Legislature reaches no
consensus on Robin Hood...
Both Houses concluded a heated session on the reduction of property taxes and overhaul of public education finance. The House and Senate worked tirelessly to revive many measures experts touted as the best means to rid the state of "Robin Hood." At the close of the session, no consensus was reached. Each legislative chamber had a different approach on the major mechanism to generate new money for education while reducing the reliance on local property taxes to fund schools..
House members passed a bill from committee that added some $1.5 billion in new revenue to the public education system. The bill took a two prong approach to allocating new revenue. One was to create new funding formulas for students while creating new incentive programs for teachers. To pay for these new revenue needs the House bill added money from legalizing Video Lottery Terminals (VLTs), and an increased and expanded sales tax. The other major revenue generator was a payroll tax. According to this plan, businesses would pay a 1 percent tax on their payroll or $500 per employee, whichever was less. Just hours before the vote Speaker Craddick announced that the VLTs and the payroll tax provisions would be removed from the bill. That effectively killed the bill's ability to raise significant new tax dollars. As a final result of the House action, the crippled bill passed by a narrow margin. To complicate matters further, the accompanying House Joint Resolution, which contained the constitutional amendment portion of the bill, was defeated by more than a hundred votes. Both measures needed to pass in order for the Senate to have the best opportunity to pass some significant educational reform.
The Senate plan relied on a restructuring of the current franchise tax system as the main vehicle to raise new tax dollars. Their goal was to close the loopholes in the tax and broaden the base by taxing more businesses. The details for the franchise tax rewrite were stalled while Senators wrestled with the viability of passing a plan without a constitutional amendment. According to the Texas Constitution, all bills that generate revenue must originate in the House. Therefore the constitutional question arises, "Can the Senate be the first to pass a constitutional amendment which caps property taxes, raises the state sales tax rate, and taxes new sectors of the economy?" This question was not clearly answered before both Houses adjourned sine die.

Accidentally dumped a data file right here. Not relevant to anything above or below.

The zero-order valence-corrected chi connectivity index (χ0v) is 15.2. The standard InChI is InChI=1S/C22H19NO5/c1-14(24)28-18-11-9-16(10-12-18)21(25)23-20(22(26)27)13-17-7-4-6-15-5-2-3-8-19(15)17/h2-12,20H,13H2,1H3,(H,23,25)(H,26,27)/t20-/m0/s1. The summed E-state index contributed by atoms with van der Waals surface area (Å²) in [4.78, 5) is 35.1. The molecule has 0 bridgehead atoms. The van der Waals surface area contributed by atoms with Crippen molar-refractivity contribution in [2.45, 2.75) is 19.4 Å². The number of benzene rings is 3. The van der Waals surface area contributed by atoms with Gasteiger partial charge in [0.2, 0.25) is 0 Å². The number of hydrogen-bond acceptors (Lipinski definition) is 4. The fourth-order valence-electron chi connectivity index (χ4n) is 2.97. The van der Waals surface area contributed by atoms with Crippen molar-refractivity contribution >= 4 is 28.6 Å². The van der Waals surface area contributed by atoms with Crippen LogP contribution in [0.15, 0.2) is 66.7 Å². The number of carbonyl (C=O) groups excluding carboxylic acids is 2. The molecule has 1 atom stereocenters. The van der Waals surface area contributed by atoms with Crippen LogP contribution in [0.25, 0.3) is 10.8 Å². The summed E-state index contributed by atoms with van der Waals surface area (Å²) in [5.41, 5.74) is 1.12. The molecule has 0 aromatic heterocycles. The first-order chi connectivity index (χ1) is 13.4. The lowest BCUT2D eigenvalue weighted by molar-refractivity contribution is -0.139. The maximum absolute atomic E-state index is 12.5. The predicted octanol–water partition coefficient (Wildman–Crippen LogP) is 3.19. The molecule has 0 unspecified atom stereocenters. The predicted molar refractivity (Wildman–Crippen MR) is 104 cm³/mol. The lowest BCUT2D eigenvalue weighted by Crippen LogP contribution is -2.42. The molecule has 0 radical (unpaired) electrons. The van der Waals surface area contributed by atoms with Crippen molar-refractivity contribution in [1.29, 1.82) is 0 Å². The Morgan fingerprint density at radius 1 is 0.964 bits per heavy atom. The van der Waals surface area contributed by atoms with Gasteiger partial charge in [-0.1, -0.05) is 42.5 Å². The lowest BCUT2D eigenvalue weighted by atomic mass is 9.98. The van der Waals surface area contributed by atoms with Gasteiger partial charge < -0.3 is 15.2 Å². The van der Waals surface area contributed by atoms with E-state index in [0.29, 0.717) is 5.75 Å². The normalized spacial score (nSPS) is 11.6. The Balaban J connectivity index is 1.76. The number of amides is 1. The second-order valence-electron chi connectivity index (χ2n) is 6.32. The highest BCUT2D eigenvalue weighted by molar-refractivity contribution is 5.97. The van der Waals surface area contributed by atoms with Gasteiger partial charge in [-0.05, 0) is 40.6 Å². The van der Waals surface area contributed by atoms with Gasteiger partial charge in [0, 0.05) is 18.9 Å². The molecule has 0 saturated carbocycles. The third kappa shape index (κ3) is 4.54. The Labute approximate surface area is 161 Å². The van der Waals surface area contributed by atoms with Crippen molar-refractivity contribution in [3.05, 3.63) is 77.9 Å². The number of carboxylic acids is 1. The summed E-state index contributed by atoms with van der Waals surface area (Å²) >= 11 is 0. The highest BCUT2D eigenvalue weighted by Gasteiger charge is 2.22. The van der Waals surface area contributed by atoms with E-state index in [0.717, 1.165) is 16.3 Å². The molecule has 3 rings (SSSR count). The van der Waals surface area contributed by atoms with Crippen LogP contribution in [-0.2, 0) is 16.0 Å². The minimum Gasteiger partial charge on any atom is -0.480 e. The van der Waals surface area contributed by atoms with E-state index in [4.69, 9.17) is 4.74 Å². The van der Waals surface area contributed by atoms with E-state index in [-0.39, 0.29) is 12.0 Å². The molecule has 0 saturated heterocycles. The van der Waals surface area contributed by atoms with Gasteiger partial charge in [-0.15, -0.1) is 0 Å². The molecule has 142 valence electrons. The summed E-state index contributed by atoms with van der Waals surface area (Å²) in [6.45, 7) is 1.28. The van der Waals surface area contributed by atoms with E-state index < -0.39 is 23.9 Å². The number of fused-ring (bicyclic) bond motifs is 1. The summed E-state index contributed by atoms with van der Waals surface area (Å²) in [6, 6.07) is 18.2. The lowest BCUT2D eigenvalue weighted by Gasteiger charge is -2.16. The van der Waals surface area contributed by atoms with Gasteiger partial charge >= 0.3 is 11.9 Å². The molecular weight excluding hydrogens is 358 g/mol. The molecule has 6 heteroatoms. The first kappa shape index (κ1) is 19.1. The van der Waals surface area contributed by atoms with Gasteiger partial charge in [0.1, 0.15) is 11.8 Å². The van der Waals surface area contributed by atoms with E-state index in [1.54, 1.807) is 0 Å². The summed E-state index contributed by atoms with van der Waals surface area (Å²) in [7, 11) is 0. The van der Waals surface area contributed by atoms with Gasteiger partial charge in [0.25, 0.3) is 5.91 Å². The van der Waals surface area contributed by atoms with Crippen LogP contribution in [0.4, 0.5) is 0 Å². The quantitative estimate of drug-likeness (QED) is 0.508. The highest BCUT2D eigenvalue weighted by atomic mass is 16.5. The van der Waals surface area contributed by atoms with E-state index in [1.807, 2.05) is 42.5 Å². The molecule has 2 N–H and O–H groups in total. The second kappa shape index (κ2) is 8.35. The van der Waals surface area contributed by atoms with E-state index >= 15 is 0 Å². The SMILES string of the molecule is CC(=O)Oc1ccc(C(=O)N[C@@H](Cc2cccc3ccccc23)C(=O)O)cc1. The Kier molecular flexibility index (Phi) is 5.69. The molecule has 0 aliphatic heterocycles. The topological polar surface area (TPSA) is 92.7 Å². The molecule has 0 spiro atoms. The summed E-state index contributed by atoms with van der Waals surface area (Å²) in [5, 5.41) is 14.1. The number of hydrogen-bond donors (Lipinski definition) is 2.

While no exact date has been set for another special session, Governor Perry has stated publicly he would call another to fix the challenges of "Robin Hood." The Senate and House have formed two joint working groups to try and reach consensus on a single plan. The progress of these groups may very well dictate the fate of any future special sessions. Since it is commonly accepted that a constitutional amendment will be needed to implement the major new tax initiatives, timing is critical. The legislature must pass something before the end of August for a constitutional amendment to be placed on the ballot in November. We could be looking at our second long Summer in Austin.